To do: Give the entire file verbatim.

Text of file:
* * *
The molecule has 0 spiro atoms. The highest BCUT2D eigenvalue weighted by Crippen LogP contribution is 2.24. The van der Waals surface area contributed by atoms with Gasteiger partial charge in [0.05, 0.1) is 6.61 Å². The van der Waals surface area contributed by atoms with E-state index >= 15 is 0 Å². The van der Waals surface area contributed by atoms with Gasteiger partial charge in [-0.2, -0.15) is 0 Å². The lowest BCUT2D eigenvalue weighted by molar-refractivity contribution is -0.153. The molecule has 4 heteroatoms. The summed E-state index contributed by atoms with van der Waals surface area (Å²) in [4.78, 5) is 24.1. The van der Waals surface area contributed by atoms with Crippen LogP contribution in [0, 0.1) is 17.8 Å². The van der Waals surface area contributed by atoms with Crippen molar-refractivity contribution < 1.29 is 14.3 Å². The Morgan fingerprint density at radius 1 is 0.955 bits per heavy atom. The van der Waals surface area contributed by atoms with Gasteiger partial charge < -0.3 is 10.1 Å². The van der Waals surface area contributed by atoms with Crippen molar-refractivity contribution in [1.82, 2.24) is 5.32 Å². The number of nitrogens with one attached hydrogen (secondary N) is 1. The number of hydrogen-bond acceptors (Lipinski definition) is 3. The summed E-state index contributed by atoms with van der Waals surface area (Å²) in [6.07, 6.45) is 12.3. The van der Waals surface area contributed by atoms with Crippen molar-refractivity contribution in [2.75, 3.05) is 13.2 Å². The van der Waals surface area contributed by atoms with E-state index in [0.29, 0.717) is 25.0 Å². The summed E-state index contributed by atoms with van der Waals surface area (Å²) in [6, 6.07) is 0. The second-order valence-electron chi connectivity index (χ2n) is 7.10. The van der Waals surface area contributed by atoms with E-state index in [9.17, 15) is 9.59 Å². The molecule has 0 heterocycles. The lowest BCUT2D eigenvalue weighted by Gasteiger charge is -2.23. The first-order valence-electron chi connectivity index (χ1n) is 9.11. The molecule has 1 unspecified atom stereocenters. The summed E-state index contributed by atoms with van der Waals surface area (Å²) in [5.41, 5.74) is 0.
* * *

The molecule has 0 spiro atoms. The highest BCUT2D eigenvalue weighted by Crippen LogP contribution is 2.24. The van der Waals surface area contributed by atoms with Gasteiger partial charge in [0.05, 0.1) is 6.61 Å². The van der Waals surface area contributed by atoms with E-state index >= 15 is 0 Å². The van der Waals surface area contributed by atoms with Gasteiger partial charge in [-0.2, -0.15) is 0 Å². The lowest BCUT2D eigenvalue weighted by molar-refractivity contribution is -0.153. The molecule has 4 heteroatoms. The summed E-state index contributed by atoms with van der Waals surface area (Å²) in [4.78, 5) is 24.1. The van der Waals surface area contributed by atoms with Crippen LogP contribution in [0, 0.1) is 17.8 Å². The van der Waals surface area contributed by atoms with Crippen molar-refractivity contribution < 1.29 is 14.3 Å². The Morgan fingerprint density at radius 1 is 0.955 bits per heavy atom. The van der Waals surface area contributed by atoms with Gasteiger partial charge < -0.3 is 10.1 Å². The van der Waals surface area contributed by atoms with Crippen molar-refractivity contribution in [1.82, 2.24) is 5.32 Å². The number of nitrogens with one attached hydrogen (secondary N) is 1. The number of hydrogen-bond acceptors (Lipinski definition) is 3. The summed E-state index contributed by atoms with van der Waals surface area (Å²) in [6.07, 6.45) is 12.3. The van der Waals surface area contributed by atoms with Crippen molar-refractivity contribution in [2.75, 3.05) is 13.2 Å². The van der Waals surface area contributed by atoms with E-state index in [0.29, 0.717) is 25.0 Å². The summed E-state index contributed by atoms with van der Waals surface area (Å²) in [6, 6.07) is 0. The second-order valence-electron chi connectivity index (χ2n) is 7.10. The van der Waals surface area contributed by atoms with E-state index in [9.17, 15) is 9.59 Å². The molecule has 0 heterocycles. The lowest BCUT2D eigenvalue weighted by Gasteiger charge is -2.23. The first-order valence-electron chi connectivity index (χ1n) is 9.11. The molecule has 1 unspecified atom stereocenters. The summed E-state index contributed by atoms with van der Waals surface area (Å²) in [5.41, 5.74) is 0.